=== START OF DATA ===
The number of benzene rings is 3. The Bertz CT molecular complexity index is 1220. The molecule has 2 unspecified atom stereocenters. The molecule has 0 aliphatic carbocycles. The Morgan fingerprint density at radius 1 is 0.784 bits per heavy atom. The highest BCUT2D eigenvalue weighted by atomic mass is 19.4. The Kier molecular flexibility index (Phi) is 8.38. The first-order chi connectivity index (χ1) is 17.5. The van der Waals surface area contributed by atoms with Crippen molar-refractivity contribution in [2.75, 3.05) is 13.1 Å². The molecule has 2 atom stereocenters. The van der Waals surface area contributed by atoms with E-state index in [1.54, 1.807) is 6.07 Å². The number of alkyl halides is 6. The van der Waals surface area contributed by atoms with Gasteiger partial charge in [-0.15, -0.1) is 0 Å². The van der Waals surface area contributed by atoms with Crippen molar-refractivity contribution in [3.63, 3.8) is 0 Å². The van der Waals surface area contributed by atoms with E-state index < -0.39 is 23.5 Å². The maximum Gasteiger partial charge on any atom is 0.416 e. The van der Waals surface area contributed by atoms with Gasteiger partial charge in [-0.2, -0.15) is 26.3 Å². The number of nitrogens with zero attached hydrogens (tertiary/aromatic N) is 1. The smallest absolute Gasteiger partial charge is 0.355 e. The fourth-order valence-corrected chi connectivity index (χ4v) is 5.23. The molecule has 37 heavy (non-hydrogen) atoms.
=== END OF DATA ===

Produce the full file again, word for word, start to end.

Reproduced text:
The number of benzene rings is 3. The Bertz CT molecular complexity index is 1220. The molecule has 2 unspecified atom stereocenters. The molecule has 0 aliphatic carbocycles. The Morgan fingerprint density at radius 1 is 0.784 bits per heavy atom. The highest BCUT2D eigenvalue weighted by atomic mass is 19.4. The Kier molecular flexibility index (Phi) is 8.38. The first-order chi connectivity index (χ1) is 17.5. The van der Waals surface area contributed by atoms with Crippen molar-refractivity contribution in [2.75, 3.05) is 13.1 Å². The molecule has 2 atom stereocenters. The van der Waals surface area contributed by atoms with E-state index in [1.54, 1.807) is 6.07 Å². The number of alkyl halides is 6. The van der Waals surface area contributed by atoms with Gasteiger partial charge in [-0.15, -0.1) is 0 Å². The van der Waals surface area contributed by atoms with Crippen molar-refractivity contribution in [3.63, 3.8) is 0 Å². The van der Waals surface area contributed by atoms with E-state index < -0.39 is 23.5 Å². The maximum Gasteiger partial charge on any atom is 0.416 e. The van der Waals surface area contributed by atoms with Gasteiger partial charge in [-0.2, -0.15) is 26.3 Å². The number of nitrogens with zero attached hydrogens (tertiary/aromatic N) is 1. The smallest absolute Gasteiger partial charge is 0.355 e. The fourth-order valence-corrected chi connectivity index (χ4v) is 5.23. The molecule has 37 heavy (non-hydrogen) atoms.